Some random thoughts:
Remember with the Bridge you have choices of where various decodings happen: you can choose to decode in the computer and send linear PCM or to send files in their original format and have the Bridge do the decoding so if a Bridge is involved in these comparisons then it matters where the decoding is being done (for each format): you may be comparing apples to oranges if you are assuming all differences come from different formats.
In general I usually blame the computer (or the sensitivity of the interface card) for things sounding different in different source formats. It may be more productive to concentrate there, e.g. which outlet things are plugged into, (as people have mentioned above) the quality of the cable’s shielding or grounding, etc.
Electrical isolation is a good idea, but not all isolators are created equal: most of the chips available for isolation are designed for use in industrial settings or isolated power supplies, etc. i.e. they assume they are in a noisy digital environment and that are mostly designed for surviving higher voltage differences (e.g. 1000VAC) not for minimizing electrical noise (conducted or radiated.) Further, most are designed for passing high frequencies (they turn high frequency signals on and off to send 1s and 0s) so they won’t really filter out those high frequencies in the digital connection and will add high frequency interference to the connection. If the full isolation unit is built in a single box and doesn’t have a shield between the input and output electronics it also can easily pass non-conducted (RFI, etc) interference between the input and outputs…
Some isolation units can also transmit power from one side to the other and it’s tempting to use them - but they pass high frequency signals with huge current spikes, which, in essence means they are little radio transmitters - they often have ap notes for the chip user on how to pass FCC with their chips so they clearly are generating signals that aren’t good for audio systems. I’d be skeptical of an isolation unit that didn’t have a separate power supply (powered from outside the isolation unit) for each side of the isolator (USB can provide power for the computer side of the interface, but you’d still need a quality power supply for the DAC side.)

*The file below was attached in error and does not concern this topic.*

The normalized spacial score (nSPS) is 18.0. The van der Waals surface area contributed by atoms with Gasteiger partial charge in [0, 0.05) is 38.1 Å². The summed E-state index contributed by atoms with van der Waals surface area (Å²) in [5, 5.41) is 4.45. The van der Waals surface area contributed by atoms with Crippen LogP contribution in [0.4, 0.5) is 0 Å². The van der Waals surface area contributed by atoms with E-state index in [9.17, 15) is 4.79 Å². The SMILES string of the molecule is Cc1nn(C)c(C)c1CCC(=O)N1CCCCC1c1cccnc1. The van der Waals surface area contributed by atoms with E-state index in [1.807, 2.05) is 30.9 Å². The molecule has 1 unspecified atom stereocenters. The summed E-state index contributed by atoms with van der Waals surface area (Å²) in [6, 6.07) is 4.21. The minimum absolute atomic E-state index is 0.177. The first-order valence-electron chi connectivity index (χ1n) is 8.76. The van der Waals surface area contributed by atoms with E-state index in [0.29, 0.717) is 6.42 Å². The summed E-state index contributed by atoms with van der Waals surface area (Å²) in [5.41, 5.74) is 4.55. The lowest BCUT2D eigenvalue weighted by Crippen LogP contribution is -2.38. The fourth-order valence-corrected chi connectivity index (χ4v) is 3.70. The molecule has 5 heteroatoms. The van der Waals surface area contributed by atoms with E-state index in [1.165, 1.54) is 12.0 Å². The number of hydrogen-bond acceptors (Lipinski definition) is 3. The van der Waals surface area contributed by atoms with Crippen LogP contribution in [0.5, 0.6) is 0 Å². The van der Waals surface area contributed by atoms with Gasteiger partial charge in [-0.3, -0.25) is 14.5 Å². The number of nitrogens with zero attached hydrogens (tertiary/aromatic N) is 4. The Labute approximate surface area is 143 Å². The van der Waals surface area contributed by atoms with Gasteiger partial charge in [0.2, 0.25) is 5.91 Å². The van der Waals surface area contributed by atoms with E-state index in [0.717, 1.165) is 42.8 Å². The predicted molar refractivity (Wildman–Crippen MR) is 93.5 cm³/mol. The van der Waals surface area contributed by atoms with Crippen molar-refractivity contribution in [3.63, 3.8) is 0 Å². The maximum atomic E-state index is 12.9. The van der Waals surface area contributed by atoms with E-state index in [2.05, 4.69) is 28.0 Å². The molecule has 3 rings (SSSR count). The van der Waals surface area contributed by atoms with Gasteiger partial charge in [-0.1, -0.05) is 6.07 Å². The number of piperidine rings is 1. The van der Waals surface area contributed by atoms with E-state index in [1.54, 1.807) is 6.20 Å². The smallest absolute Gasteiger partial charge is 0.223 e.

Also FWIW until recently USB isolator chips didn’t support USB 2.0 (“high speed”) so they didn’t handle anything above 96k and weren’t good for audio.
My point in all of this is that there’s a lot more going on than you might think between the computer and the DAC and it’s not a surprise that with many systems which programs the computer is running affect the output of the audio system (with many possible interference paths between the computer and the rest of the audio system not even involving the DAC.) When someone says that they have a great computer setup for audio I listen while doing a CD rip at the same time on the source computer and if ripping changes the audio output of the sound system I pass on the computer setup.